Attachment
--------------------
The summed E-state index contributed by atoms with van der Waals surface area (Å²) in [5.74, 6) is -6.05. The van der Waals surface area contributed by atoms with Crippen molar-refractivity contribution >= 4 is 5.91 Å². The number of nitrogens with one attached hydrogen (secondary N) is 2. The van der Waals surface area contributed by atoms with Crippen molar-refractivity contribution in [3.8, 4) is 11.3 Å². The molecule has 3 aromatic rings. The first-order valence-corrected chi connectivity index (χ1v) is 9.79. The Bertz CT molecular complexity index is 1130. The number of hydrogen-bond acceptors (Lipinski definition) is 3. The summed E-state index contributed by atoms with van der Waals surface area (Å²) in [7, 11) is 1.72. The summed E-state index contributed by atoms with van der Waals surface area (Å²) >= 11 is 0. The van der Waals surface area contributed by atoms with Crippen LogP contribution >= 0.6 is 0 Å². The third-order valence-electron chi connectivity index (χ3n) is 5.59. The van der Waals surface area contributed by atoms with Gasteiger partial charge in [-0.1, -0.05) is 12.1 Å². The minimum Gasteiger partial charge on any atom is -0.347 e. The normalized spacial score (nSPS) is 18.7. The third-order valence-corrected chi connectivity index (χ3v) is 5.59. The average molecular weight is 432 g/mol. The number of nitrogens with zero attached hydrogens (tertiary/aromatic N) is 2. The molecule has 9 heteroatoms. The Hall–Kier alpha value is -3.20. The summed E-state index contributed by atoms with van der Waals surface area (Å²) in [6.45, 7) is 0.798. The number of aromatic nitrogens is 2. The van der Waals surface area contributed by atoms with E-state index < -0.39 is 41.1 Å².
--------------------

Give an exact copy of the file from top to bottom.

The summed E-state index contributed by atoms with van der Waals surface area (Å²) in [5.74, 6) is -6.05. The van der Waals surface area contributed by atoms with Crippen molar-refractivity contribution >= 4 is 5.91 Å². The number of nitrogens with one attached hydrogen (secondary N) is 2. The van der Waals surface area contributed by atoms with Crippen molar-refractivity contribution in [3.8, 4) is 11.3 Å². The molecule has 3 aromatic rings. The first-order valence-corrected chi connectivity index (χ1v) is 9.79. The Bertz CT molecular complexity index is 1130. The number of hydrogen-bond acceptors (Lipinski definition) is 3. The summed E-state index contributed by atoms with van der Waals surface area (Å²) in [7, 11) is 1.72. The summed E-state index contributed by atoms with van der Waals surface area (Å²) >= 11 is 0. The van der Waals surface area contributed by atoms with Crippen LogP contribution >= 0.6 is 0 Å². The third-order valence-electron chi connectivity index (χ3n) is 5.59. The van der Waals surface area contributed by atoms with Gasteiger partial charge in [-0.1, -0.05) is 12.1 Å². The minimum Gasteiger partial charge on any atom is -0.347 e. The normalized spacial score (nSPS) is 18.7. The third-order valence-corrected chi connectivity index (χ3v) is 5.59. The average molecular weight is 432 g/mol. The number of nitrogens with zero attached hydrogens (tertiary/aromatic N) is 2. The molecule has 9 heteroatoms. The Hall–Kier alpha value is -3.20. The summed E-state index contributed by atoms with van der Waals surface area (Å²) in [6.45, 7) is 0.798. The number of aromatic nitrogens is 2. The van der Waals surface area contributed by atoms with E-state index < -0.39 is 41.1 Å².